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Community Engagement in Accra: Playgrounds Meet Markets

With children spending their days at their parents’ market stalls, how can we turn markets into safe places for them, where they are free to learn and play? Amowi Phillips from the Mmofra Foundation shares an inspiring example of community engagement in Accra, Ghana.

Children’s Presence in Accra’s Markets In West African cities like Accra, Ghana, women have historically been key operators in the marketplace, not only as overall managers, wholesale distributors and retail vendors at every scale, but also as the principal customers. With great resourcefulness, they negotiate these intense commercial environments where social and economic dynamics are complex and fluid.

The children they care for are also a presence in the public market that is hard to miss. Every day, thousands of children spend several hours in urban markets with mothers and caregivers who ply their trade with one eye on their charges. The youngest may be tied to their mothers’ backs with lengths of cotton cloth whilst the under-fives are clustered in small play groups in the backs of stalls. After school, older children find their way to their family members’ places of business to eat, help with market or childcare tasks, and do their homework.

Playing in the market, Mallam Atta Market, Accra, Ghana © Mmofra Foundation

Pairing Markets and Parks Away from the bustle of markets, in the heart of Accra’s Dzorwulu districtis one of the rare privately owned yet publicly accessible green spaces in the city: an acre-sized park stewarded by Mmofra Foundation, an advocate of playful, enriching environments for children. Working at its design, I brought artists and artisans together in an experiment to adapt ordinary and cheap materials from nearby markets for playful outdoor learning.

This unlikely pairing of markets and parks yielded a treasure trove of insights as well as materials for repurposing during many excursions along market alley-ways, where our vendor friends were happy to procure for us quantities of the wooden utensils, gourds, giant seeds, and basketry that were integrated into play features in the park. They politely accepted our invitation to bring their children to the park although the challenges of mobility and spare time would make this impractical.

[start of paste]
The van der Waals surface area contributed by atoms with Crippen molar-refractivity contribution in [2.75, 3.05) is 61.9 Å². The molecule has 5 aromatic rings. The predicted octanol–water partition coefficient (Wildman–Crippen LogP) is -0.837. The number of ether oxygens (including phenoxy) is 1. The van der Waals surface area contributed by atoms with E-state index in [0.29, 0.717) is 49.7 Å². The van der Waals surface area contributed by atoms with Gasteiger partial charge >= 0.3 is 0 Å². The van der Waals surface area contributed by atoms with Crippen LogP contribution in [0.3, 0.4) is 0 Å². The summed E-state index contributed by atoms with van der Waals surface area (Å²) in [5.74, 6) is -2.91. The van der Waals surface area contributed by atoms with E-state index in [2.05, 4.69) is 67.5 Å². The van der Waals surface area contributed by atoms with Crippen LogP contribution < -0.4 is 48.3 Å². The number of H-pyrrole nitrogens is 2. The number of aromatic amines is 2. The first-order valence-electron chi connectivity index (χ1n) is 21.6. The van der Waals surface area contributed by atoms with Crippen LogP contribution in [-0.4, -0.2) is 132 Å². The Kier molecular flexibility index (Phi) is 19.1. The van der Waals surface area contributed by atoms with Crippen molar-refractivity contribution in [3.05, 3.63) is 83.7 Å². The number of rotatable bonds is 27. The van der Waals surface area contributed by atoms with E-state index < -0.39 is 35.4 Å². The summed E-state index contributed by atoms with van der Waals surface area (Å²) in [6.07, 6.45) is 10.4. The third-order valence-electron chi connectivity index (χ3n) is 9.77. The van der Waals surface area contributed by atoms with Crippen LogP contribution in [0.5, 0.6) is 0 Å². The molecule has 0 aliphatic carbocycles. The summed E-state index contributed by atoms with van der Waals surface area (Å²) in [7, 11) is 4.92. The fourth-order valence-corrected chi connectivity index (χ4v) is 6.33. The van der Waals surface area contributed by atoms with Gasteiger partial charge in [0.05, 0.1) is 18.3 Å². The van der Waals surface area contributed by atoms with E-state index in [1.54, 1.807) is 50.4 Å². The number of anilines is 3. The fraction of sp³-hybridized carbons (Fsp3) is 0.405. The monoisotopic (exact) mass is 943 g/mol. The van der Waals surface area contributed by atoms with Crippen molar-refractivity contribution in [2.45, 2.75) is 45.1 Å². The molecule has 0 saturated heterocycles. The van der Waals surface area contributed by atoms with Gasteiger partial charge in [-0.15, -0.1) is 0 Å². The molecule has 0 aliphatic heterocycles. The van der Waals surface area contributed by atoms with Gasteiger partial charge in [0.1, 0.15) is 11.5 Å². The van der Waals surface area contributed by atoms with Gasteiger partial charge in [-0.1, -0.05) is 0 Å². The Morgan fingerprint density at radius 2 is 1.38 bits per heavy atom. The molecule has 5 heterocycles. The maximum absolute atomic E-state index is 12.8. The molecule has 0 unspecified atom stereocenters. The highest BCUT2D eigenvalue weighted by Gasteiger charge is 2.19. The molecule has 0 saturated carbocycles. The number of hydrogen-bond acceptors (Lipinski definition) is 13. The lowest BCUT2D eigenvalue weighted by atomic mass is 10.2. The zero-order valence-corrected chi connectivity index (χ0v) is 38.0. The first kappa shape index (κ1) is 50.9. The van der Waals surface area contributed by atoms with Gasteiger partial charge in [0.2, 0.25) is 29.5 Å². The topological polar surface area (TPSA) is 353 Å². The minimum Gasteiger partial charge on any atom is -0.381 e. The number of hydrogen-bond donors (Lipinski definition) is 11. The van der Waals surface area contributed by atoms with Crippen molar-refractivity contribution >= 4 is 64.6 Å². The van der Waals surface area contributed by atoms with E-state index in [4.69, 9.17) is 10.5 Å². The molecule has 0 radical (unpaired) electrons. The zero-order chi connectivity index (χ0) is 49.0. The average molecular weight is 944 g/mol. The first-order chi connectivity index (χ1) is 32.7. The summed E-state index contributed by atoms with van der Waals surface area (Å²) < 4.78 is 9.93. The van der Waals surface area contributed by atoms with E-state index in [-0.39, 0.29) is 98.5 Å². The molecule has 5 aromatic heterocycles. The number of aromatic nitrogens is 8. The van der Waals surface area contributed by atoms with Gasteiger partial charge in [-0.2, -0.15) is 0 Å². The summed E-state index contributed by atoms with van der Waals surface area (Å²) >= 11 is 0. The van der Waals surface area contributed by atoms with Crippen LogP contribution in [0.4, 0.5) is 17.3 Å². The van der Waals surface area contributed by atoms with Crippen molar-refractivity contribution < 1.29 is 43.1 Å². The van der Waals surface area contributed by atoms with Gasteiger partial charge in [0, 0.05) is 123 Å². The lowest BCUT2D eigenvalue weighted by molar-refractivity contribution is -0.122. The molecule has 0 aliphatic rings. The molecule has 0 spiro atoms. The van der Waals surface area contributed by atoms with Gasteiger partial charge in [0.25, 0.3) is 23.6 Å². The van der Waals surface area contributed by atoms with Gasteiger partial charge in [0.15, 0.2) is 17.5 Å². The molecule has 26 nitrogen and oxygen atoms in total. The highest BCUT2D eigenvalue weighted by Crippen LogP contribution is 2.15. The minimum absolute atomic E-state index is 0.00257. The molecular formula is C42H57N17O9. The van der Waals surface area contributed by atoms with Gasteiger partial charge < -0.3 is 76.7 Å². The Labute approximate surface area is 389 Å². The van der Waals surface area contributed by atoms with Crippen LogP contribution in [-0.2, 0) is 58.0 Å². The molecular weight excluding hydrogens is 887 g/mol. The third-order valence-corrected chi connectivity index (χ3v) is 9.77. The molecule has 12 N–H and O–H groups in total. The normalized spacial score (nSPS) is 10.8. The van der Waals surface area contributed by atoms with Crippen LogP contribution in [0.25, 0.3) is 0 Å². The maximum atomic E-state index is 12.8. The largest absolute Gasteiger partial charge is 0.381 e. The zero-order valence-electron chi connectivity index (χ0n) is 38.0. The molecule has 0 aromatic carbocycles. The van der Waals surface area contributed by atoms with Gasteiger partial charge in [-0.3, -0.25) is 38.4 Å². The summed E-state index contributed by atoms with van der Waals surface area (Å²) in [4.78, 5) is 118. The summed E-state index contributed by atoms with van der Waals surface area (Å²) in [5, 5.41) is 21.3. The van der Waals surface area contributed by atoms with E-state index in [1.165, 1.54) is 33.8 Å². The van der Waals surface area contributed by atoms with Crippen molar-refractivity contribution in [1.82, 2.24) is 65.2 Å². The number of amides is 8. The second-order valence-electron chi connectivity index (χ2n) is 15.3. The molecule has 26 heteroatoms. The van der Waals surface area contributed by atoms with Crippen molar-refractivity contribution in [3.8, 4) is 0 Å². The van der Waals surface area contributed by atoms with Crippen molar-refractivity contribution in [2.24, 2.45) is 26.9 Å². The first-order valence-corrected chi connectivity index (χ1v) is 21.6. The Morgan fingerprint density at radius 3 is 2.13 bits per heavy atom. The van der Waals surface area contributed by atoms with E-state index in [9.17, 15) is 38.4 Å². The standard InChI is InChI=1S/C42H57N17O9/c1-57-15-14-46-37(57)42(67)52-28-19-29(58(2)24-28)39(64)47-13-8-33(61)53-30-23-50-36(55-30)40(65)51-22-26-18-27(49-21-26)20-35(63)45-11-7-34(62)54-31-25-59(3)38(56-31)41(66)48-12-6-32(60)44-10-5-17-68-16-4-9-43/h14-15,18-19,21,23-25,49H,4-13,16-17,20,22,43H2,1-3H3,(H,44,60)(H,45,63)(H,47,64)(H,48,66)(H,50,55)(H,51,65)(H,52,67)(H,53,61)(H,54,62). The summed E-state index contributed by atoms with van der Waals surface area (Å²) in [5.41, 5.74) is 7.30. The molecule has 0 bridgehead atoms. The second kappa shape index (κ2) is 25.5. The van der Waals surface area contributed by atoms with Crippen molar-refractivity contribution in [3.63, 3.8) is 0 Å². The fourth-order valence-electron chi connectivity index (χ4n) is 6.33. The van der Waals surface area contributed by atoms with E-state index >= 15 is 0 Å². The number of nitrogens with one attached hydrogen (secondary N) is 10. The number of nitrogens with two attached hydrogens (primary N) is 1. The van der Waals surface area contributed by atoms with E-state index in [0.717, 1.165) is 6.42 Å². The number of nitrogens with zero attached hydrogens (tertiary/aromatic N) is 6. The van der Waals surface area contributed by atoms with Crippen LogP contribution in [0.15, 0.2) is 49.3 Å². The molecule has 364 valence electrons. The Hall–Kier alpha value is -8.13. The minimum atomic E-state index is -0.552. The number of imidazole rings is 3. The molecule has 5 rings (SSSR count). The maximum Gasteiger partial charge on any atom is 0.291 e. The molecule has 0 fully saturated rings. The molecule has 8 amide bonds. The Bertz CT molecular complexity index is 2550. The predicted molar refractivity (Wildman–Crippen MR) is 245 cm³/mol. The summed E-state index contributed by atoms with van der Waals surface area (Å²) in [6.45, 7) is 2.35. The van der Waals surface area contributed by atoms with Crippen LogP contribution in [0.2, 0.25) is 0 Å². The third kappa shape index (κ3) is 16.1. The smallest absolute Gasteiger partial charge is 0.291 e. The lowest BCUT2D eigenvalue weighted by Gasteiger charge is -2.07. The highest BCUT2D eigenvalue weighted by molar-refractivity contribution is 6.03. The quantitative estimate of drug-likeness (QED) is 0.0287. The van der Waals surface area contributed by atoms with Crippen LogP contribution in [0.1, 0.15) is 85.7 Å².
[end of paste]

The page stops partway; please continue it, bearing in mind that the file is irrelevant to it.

From this experience rose the idea to turn the market itself into a playful space; we figured this was an idea we could at least prototype, building on the relationships we had already established.

Community Engagement is Essential for Successful Interventions The physical infrastructure of Ghana’s hundreds of urban public markets ranges from informal groupings of stalls and kiosks to solid structures of several storeys. However, women’s control of the market culture is similar everywhere. The fact of children in the market is unlikely to change soon, yet it is far from a child-friendly environment.

Twelve community members in their teens and twenties took part in a playful market design workshop. These young women and men were raised in and around two of the major markets in Accra. They helped us understand how safe walkways, lighting, and shelter from rain were an integral part of playful intervention. We learned from them how, spatially and conceptually, the informal and often intimate scale of the market requires sensitive observation of routines and flows in order to plug into an existing ecosystem without disrupting its function.